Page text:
I think that the fact that the largest single "flavor" of Christianity has a distinct, strong, unquestionable hierarchy, also makes a difference. There is one Pope, who is the spiritual leader of all Catholics, and whose words are, if not always heeded, are at least heard and usually respected. There is no equivalent in Islam; when Osama bin Laden claims that it is Allah's will to fly airplanes into buildings, there is no one indisputable Islamic authority to brand him a heretic and excommunicate him.

All that said, we get to Jeff's last paragraph. What do we do? I think war is probably inevitable. The question is whether we will fight it on our terms (with operations like the coming removal of Saddam Hussein as a first step), or on theirs (the siege state approach, waiting for the next Al Qaeda attack). I don't think that doing nothing is an option for us.

But that's just me; your comments are encouraged...

Foolishness and Lies

Well, it's the NY Times editorial page, so I guess that's to be expected. In this instance, Gail Collins and the gang are unhappy abuot executing people who committee crimes as juveniles.

Last June the Supreme Court barred the execution of the mentally retarded as cruel and unusual punishment, noting that such criminals have limited capacity to understand their moral culpability or be deterred by the threat of execution. This week, sadly, the court declined to extend that same reasoning to juveniles. In rejecting the appeal of a death row inmate in Kentucky, the court's majority dashed hopes of overturning its appalling 1989 ruling permitting executions of those who are 16 or 17 when they commit capital crimes.

Four members of the court — Justices John Paul Stevens, David Souter, Ruth Bader Ginsburg and Stephen Breyer — issued a forceful dissent arguing for an end to the "shameful practice." The majority's abdication perpetuates America's dubious distinction of being the sole Western country to impose death sentences on people younger than 18.


As opponents of the death penalty endlessly remind us, we're the only Western country to impose death sentences, period, so the last sentence there is pointless.

As is the reasoning. If someone has "limited capacity to understand their moral culpability," that's a defense against their conviction in the first place, as it is with the retarded or the mentally ill. As one would hope the Times editorial writers know, mens rea - criminal intent - is a necessary component in order to convict a defendant of a crime. If that doesn't exist, because the defendant is deemed incapable of understanding the crime in question, or of telling right from wrong, then that issue should be raised at trial.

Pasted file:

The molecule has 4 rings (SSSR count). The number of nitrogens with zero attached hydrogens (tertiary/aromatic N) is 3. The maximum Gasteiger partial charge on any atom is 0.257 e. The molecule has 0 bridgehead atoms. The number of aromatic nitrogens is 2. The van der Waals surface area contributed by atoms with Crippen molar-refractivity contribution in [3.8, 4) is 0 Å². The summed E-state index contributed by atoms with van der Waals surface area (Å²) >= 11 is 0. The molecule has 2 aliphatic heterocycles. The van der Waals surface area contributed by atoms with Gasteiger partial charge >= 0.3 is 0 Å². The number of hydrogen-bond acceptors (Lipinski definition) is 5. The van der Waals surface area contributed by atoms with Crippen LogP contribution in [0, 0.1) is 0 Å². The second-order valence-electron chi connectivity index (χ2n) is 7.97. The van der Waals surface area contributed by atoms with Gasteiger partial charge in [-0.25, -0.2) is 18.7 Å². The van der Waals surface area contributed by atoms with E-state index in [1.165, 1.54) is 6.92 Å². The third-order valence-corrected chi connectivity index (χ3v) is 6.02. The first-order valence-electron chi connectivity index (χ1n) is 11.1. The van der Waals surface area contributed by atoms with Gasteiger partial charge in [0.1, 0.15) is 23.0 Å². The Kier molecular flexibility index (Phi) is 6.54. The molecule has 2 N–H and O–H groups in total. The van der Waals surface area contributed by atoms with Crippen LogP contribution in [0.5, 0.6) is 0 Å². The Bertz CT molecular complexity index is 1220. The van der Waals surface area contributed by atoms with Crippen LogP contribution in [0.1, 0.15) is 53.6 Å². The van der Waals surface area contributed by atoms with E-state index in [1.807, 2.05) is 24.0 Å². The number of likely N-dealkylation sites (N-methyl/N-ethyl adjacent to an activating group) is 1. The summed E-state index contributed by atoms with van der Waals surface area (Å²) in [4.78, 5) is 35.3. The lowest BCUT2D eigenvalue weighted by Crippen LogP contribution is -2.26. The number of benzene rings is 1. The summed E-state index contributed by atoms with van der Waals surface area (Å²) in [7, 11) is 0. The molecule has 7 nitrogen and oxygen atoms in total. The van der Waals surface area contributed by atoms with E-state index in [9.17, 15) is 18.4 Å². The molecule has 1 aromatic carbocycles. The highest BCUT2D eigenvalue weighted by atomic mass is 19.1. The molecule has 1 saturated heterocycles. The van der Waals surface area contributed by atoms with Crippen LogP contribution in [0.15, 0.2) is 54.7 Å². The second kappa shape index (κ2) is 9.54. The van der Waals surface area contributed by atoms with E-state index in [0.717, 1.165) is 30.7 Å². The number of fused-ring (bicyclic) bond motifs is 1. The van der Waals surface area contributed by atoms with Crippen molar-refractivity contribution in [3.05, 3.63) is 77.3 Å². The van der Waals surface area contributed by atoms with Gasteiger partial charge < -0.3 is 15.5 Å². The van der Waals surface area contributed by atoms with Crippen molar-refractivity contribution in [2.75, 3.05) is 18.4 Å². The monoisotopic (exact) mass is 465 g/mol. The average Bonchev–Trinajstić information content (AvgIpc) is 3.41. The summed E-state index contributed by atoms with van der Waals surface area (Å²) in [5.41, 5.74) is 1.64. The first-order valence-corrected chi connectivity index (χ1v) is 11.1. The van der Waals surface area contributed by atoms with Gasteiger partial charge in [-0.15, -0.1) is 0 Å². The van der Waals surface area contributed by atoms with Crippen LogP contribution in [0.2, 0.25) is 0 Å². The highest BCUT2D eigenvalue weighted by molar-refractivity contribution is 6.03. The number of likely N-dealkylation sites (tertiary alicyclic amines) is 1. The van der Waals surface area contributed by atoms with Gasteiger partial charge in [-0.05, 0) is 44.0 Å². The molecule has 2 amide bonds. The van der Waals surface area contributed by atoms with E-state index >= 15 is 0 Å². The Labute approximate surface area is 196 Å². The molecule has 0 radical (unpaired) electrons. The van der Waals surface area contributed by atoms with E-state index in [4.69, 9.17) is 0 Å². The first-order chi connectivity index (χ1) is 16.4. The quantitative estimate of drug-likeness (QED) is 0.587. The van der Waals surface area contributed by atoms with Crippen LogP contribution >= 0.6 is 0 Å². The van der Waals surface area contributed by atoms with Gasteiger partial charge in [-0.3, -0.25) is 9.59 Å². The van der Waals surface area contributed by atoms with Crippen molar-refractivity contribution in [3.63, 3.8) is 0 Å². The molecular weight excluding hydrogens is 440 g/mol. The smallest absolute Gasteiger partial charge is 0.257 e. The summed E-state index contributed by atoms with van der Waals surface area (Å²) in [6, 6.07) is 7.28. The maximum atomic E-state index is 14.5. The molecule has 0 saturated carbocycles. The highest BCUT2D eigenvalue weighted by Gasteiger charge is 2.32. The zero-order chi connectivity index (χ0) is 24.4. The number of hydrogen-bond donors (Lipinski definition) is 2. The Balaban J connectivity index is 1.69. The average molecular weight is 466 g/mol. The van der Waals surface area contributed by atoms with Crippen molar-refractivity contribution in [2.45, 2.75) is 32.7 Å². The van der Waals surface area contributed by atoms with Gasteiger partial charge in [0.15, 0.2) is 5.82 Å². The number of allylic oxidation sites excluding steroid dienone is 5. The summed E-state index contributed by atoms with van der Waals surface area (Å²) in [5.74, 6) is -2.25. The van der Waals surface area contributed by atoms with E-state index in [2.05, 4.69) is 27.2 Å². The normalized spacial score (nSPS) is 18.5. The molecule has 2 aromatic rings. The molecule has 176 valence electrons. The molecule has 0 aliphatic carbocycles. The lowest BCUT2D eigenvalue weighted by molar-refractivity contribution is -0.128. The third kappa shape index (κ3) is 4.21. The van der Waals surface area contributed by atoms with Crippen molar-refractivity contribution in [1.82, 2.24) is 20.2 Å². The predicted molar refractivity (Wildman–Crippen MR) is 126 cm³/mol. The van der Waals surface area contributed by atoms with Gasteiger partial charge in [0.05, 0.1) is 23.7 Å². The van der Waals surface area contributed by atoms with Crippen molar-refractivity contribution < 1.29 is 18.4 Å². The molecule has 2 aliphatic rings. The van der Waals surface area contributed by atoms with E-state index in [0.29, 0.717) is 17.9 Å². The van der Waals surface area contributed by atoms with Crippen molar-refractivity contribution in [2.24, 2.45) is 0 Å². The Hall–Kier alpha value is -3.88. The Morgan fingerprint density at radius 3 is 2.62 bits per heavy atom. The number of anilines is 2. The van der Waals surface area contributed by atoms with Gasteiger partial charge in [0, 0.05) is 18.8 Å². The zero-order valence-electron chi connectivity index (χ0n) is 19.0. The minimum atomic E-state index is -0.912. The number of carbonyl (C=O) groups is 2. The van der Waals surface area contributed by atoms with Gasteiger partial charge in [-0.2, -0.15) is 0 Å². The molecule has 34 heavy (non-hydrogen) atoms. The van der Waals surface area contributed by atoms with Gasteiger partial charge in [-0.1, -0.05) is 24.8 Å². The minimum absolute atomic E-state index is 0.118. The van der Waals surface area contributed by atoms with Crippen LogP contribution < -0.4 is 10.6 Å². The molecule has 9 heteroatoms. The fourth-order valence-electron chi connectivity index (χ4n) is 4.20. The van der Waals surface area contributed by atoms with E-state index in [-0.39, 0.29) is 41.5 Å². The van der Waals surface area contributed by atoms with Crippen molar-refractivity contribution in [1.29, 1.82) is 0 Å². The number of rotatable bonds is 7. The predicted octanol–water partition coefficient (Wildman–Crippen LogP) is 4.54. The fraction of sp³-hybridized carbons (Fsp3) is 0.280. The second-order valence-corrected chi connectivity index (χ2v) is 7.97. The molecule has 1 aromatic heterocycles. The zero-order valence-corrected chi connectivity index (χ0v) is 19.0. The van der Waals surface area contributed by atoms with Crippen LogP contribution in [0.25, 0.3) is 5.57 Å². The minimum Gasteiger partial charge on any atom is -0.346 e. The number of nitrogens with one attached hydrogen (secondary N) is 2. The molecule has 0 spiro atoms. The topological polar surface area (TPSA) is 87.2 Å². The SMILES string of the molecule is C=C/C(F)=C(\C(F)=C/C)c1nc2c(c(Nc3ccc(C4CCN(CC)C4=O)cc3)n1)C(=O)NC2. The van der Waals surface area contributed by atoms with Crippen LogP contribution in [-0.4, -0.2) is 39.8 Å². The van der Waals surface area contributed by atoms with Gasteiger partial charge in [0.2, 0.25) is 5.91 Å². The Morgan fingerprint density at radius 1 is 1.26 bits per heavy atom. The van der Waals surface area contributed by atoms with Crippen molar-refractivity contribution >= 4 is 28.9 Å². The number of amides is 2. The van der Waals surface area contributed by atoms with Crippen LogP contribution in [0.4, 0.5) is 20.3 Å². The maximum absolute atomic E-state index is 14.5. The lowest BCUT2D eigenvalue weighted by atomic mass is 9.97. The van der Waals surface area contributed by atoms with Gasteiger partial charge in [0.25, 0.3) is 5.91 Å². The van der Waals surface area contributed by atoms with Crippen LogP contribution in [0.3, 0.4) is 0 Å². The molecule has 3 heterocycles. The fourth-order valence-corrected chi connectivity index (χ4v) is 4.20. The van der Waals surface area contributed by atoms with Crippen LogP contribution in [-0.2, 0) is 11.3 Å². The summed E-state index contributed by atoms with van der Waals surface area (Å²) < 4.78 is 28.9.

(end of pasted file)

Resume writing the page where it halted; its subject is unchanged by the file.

But if a jury, taking that into account, convicts, well, the defendant should be subject to the death penalty if that's an option for the crime at hand. Even if they were 16 or 17.

As Jeff Durkin notes at his site, 16 year olds, generally, ought to know that rape and murder are wrong (those being the crimes in the "shameful' Kentucky case).

But of course, that isn't the point; the point is to find any possible reason to complain about the death penalty, because our "betters" in europe have abolished it, and, as always - at least if you write for the Times - they know best.
You Could Almost Take Him Seriously...

Certified Idiot Richard Cohen bleats on again today, continuing to draw that paycheck from the WashPost, and he almost manages to make a couple of points. Almost. But th we remember that he is Richard Cohen, and we remember things he's said in the past and his arguments, such as they are, are blown to hell.

Today's topic is the honesty of the Bush Administration:

Appearing on the old "Dick Cavett Show" back in 1980, the writer Mary McCarthy said of her fellow writer Lillian Hellman: "Every word she writes is a lie, including 'and' and 'the.' " The same cannot yet be said about George W. Bush and his administration -- but it has not been around as long as Hellman was and is not nearly as creative.

Richard must have been really cracking the whip on his interns this week to come up with that little reference (not literally, hopefully, although given his history with interns, one never knows).

In any case, the same could be said of Richard.

The evidence is accumulating, though, that neither Bush nor his colleagues are particularly punctilious about the truth. For good reason, they sorely want a war with Iraq -- but good reasons are not, it seems, good enough for this administration.

Sure they are.

And they do not "want" a war. They want Saddam Hussein removed and Iraq disarmed of weapons of mass destruction, because that is what is in the interest of the American people - and the Iraqi people, and pretty much everybody else in the world. War is, unfortunately, the best - only - means of accomplishing that.

Instead, both the president and his aides have exaggerated the Iraqi threat, creating links and evidence where they do not exist. Even before this war starts, its first victim has been truth.

In your opinion, Richard. Which, given your track record, is less than persuasive.